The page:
The information in the article below is provided by Jem Raison, Master Thatcher.
Thatch is a general historic term for any type of roof covering involving vegetation. Although it now applies chiefly to straw and naturally growing water reeds (Norfolk reed), cottage roofs have been covered with heather (Scotland), grass (West of Ireland) and Bracken (Yorkshire).
It would have been the first ‘man made’ roof covering after our ancestors left their caves. From the time of the Roman occupation right through to the Victorian age the cheapest way to roof just about any building, whether temporary or more permanent, was with a type of thatch. Only the wealthier in society could afford clay tiles as a more effective and secure roof (The Romans probably introducing the technology for this). The heathers, grasses and bracken mentioned above would have been readily available and in later centuries the straw from cultivated crops would have provided a cheap by-product of the annual grain harvest. Only in areas where a convenient and superior material was available would thatch quickly decline during the late 18th and 19th centuries. These areas were Wales, and the north of England with their slate quarries, the Cotswolds with stone which split easily to make stonesfield slates and London and the south-east where bricks and tiles were being manufactured in huge quantities to develop the major city conurbations.
Thatch survived almost by default in the more rural areas, predominantly the south-west but also East Anglia, Hampshire & Wiltshire together with the south midlands. During the 1950’s and 60’s thousands of thatches were stripped off and replaced with tiles and only during the later 70’s was this destruction halted. Now, 90% of all thatched houses are listed so that they must continue to be thatched. The trend has even been reversed in Dorset where many new houses are now being thatched to increase the stock.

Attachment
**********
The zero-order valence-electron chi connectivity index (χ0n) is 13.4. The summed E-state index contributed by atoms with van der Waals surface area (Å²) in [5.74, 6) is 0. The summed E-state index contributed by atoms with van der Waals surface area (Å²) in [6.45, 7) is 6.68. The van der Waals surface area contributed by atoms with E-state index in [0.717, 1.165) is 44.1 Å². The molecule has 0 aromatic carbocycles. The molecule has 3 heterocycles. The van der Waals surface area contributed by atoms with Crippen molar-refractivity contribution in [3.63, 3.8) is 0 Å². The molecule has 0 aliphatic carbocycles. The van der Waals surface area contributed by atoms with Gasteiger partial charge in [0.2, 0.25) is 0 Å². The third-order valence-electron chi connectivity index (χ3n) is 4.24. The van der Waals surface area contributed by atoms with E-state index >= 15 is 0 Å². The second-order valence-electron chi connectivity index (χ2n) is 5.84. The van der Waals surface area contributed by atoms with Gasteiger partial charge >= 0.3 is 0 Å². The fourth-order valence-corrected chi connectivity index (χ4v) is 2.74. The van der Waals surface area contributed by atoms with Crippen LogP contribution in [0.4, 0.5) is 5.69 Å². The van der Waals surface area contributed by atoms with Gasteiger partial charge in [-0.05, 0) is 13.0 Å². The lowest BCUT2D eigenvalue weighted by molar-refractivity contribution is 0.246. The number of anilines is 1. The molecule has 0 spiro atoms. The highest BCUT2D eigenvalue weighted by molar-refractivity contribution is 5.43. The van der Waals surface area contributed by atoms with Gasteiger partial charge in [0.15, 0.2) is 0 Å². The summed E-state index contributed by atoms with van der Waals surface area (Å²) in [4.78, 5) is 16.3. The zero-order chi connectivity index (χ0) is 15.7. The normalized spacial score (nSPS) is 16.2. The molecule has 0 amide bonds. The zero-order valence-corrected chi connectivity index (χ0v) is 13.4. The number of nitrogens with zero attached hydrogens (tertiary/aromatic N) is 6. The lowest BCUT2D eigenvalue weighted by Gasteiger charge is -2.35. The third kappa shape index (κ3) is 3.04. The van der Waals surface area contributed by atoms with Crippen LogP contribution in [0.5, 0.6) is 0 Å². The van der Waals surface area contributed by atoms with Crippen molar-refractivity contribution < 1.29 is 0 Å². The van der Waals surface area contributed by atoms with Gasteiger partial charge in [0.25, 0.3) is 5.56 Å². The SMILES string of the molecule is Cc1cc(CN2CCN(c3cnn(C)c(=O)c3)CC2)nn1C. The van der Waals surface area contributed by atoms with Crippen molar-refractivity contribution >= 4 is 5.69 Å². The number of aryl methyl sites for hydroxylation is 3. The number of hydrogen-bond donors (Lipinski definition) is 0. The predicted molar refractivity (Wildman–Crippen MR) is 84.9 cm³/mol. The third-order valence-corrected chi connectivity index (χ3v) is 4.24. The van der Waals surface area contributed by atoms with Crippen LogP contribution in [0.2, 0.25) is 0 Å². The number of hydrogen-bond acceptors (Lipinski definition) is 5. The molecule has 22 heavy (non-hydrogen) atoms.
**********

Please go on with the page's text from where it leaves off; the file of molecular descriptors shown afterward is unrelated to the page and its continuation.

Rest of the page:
The main advantage of thatch is that most of us like to look at it! The aesthetic appeal of a thatched country cottage is almost universal and although it forms a good layer of insulation (warm in winter yet cool in summer) that’s about it! On the down side it’s not cheap to live underneath with maintenance and insurance costs being inevitably greater than those of a tiled or slated roof. These days, however, buying a thatched property involves a conscious decision to do just that and with careful planning and paying for reliable professional advice the risks can be minimised.
Fireproofing an old thatch is not practicable, most straw based thatches consist of an accumulation of old layers with the most recent coat pegged on top. Some of the old thatch underneath can be up to a hundred years old and there is no guaranteed method of impregnating the whole mass of thatch on the roof. New build thatch can have fireproof barriers fitted to the roof timbers before the thatch is applied (see ‘The Dorset Model’ under building regulations for thatch).
With regard to care there are no hard and fast rules but the old saying ‘a stitch in time saves nine’ could have been coined for thatch. The best advice is to find a reputable local thatcher and request an inspection every three to five years. This will allow a trained eye to identify any potential problems before they begin.
The cost of thatching will vary slightly around the country, but it will vary a lot depending upon the complexity of the roof, access to the building, condition of the existing thatch and so on. A ‘ball park’ figure to include all thatching types, scaffold and Vat would be £180-£200 per square metre. But in any individual case it is most advisable for clients to obtain a written estimate before making an offer to buy a property.
The first port of call is the local thatching fraternity. There are courses available but they only augment an existing apprenticeship so the hopeful trainees will have to find a thatcher willing to take them on before they can be enrolled on such a course.